Tarn. T-Shirt Yarn

Ms. SpoolTeacher mentioned on her Facebook page that she is making t-shirt yarn. She has discovered many things already.

She just took what she has on hand from t-shirts she has stopped wearing. Seamed tee’s are no good. They can be used, of course, but seamless t-shirts are the best. Seamed ones leave a bump every seam and don’t curl at that point. So you might want to cut the seams and splice as you go, but that means little short strips. Seamless t-shirts allow one continuous strand.
The hems cut off from t-shirts before making yarn from them

The above picture is of the hems at the bottoms that are cut off first. She’s sure they will find their own usefulness.

Her rotary cutter had no sharp edges left so she just got out her favorite pair of Crafter’s Companion scissors and started cutting away. “Fooey”, she says, on having the latest greatest tools. Don’t let that stop you. It is amazing how skilled one gets at cutting exactly one inch strips, (or whatever size she wants) as she goes along. It’s rather therapeutic to sit and cut around and around the t-shirt and see it all pile up.

1 inch makes a nice size yarn, but she liked 1 1/4″ better as she plans to use it for a rug. Later she saw some very fine ones on Etsy that she may try as well. Fine meaning they were probably 1/2 inch before curling.

T-Shirt Yarn by ArtWildflowers on Etsy

T-Shirt Yarn by ArtWildflowers on Etsy (click picture to visit)

After you cut it off, you pull it to stretch it. You need to give it a good pull and be consistent. As you pull, the edges curl in on themselves and you want the raw edges tucked into the turns. She realized that the material curls into the front, the back exposed, so any images printed on the front only show as a “bleed-through” shading. Not necessarily bad.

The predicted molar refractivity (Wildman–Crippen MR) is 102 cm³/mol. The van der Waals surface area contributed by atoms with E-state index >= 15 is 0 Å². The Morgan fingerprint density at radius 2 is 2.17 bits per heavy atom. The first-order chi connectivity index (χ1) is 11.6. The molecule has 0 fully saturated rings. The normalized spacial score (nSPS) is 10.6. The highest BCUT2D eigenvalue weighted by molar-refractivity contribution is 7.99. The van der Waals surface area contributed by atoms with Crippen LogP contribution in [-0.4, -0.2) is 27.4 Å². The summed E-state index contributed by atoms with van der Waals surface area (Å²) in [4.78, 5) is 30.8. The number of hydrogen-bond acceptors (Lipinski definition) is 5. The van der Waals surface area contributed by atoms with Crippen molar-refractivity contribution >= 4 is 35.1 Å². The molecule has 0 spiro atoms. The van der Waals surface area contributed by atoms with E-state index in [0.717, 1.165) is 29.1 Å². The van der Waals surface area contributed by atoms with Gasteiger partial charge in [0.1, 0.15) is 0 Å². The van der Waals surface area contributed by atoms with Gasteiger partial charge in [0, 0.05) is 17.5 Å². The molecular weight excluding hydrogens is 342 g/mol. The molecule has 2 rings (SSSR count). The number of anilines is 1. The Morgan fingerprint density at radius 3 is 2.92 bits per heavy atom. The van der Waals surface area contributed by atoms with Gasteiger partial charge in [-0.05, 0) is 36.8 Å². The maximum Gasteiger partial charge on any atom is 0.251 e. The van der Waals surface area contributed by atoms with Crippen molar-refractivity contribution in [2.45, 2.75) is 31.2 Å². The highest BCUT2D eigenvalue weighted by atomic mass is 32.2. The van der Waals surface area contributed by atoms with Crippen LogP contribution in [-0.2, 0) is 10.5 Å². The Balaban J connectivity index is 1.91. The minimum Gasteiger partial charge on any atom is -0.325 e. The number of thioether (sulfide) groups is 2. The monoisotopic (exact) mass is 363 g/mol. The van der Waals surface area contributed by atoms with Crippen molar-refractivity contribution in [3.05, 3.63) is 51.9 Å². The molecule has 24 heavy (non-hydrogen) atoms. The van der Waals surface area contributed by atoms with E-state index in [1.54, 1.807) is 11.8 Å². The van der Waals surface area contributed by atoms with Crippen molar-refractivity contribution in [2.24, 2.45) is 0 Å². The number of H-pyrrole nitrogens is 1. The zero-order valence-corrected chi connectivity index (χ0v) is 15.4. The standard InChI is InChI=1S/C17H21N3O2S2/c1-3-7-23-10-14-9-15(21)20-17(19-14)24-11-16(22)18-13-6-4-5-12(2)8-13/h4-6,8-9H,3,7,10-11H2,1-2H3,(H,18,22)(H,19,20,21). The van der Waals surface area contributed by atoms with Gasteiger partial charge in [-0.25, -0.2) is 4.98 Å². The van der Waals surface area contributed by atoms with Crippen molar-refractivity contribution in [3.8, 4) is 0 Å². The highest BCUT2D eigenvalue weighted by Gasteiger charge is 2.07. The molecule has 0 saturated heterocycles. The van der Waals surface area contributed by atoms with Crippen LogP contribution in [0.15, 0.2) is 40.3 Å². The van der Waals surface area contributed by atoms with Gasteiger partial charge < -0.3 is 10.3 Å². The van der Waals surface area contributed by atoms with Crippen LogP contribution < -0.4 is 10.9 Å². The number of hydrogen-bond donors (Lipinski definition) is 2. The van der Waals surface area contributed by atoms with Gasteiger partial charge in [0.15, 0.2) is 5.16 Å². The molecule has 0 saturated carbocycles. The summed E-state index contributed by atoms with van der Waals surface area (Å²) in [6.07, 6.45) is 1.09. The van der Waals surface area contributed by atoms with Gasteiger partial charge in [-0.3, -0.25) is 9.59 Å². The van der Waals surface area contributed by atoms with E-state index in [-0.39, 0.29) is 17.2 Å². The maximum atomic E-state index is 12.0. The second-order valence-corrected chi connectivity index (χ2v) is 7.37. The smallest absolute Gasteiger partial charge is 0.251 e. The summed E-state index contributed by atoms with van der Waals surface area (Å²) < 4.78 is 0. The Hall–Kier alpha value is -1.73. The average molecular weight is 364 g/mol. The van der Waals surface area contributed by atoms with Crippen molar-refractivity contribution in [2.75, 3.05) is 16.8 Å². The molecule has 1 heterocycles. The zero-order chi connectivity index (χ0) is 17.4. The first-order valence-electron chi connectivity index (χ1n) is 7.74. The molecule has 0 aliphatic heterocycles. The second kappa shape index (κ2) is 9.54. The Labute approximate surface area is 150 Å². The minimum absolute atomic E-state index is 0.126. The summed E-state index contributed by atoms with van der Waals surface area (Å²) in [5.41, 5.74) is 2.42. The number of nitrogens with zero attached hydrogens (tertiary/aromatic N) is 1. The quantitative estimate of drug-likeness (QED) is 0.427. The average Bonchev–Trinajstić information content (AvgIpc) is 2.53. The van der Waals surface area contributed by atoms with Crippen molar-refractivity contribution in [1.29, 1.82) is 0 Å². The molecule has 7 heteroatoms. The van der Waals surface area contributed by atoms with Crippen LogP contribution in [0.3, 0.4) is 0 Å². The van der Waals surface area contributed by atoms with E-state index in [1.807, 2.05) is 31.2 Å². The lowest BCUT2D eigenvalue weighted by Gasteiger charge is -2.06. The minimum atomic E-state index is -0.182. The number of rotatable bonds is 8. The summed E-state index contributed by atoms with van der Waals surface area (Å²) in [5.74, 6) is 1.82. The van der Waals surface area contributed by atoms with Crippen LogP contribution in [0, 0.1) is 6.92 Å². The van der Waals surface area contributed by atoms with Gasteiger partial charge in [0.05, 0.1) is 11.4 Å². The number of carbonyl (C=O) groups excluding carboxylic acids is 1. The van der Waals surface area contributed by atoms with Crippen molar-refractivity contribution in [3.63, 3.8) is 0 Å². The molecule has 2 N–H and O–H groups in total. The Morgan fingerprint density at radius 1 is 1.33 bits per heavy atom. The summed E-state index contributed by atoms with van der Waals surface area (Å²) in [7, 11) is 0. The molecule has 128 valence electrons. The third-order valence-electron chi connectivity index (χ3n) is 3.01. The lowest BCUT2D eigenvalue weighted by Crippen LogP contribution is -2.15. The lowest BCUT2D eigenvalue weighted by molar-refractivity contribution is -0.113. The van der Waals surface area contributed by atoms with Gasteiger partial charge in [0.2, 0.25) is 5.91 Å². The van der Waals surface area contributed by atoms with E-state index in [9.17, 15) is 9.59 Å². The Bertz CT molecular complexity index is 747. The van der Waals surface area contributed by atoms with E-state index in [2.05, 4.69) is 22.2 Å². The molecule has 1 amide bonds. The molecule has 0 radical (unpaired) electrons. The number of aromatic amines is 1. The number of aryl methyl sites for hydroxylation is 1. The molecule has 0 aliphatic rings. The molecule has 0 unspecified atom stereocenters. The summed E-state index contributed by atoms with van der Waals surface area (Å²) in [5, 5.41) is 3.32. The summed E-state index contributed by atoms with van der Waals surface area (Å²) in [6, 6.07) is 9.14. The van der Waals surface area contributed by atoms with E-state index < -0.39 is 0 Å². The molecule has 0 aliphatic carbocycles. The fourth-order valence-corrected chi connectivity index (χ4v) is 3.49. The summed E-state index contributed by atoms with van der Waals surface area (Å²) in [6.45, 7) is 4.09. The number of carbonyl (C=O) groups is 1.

When stretched, the material is supposed to curl on itself into the yarn it becomes

When stretched, the strip is supposed to curl in on itself. The turquoise one refused to do so. It will have to find a different use, she supposes.

T-shirt yarn. Each ball represents a whole shirt

Here’s her pile so far. She also noticed on Etsy that many people selling it have learned to spool it such that it looks very professional. Here’s an example:

EcoTees on Etsy

EcoTees on Etsy, click picture to visit her shop

So, Ms. SpoolTeacher is trying hard to dig in to her Resource Central and get to making things she might use or sell on Spare Shelf on Etsy. Currently her Etsy shop looks like she prefers to knit or crochet; but it is really a telling sign of what resources she has already made use of. She works with what she has and makes the most of it.

The t-shirt yarn making started with this image of a finished rag rug that Ms. SpoolTeacher thinks is gorgeous.

image courtesy of Good Ideas For You via Olino Hobby

image courtesy of Good Ideas For You. Click picture to go to website.

Olino Hobby made this rug

Close-up of above rug. Olino Hobby made this rug, but the tutorial is foreign language. The pictures there tell everything without words, however. This picture links to her tutorial.

rug made by greenatheartrugs on Etsy

Ms. SpoolTeacher loves this girls work. Click picture to go to her Etsy shop.

Ms. SpoolTeacher also made a few more Yo Yos and has learned a thing or two there as well. She likes the bigger gathering stitches that tighten closer in the center. She’s still not skilled at knotting them off and getting pleats to look right at the end.

Yo Yo pile increasing

Yo Yo pile increasing

 

yo yo's in the making

click pic to read, “Hey, Yo” post by Ms. SpoolTeacher

 

The main thing is to be productive and to utilize resources on hand.

For your viewing enjoyment, here are two more of her inspirations:

rag rug inspiration

image courtesy of: odpaam on Etsy.

Rag rug inspiration

And here is one made from fabric other than t-shirt yarn. Image courtesy of: RagsMadeRight on Etsy.

Doesn’t this all make you want to tear something up? Maybe cutting would be neater.

Have fun and here is a great tutorial for using just plain old scissors.

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One thought on “Tarn. T-Shirt Yarn

  1. Pingback: Throwing a Tarn Bowl | Spool Teacher

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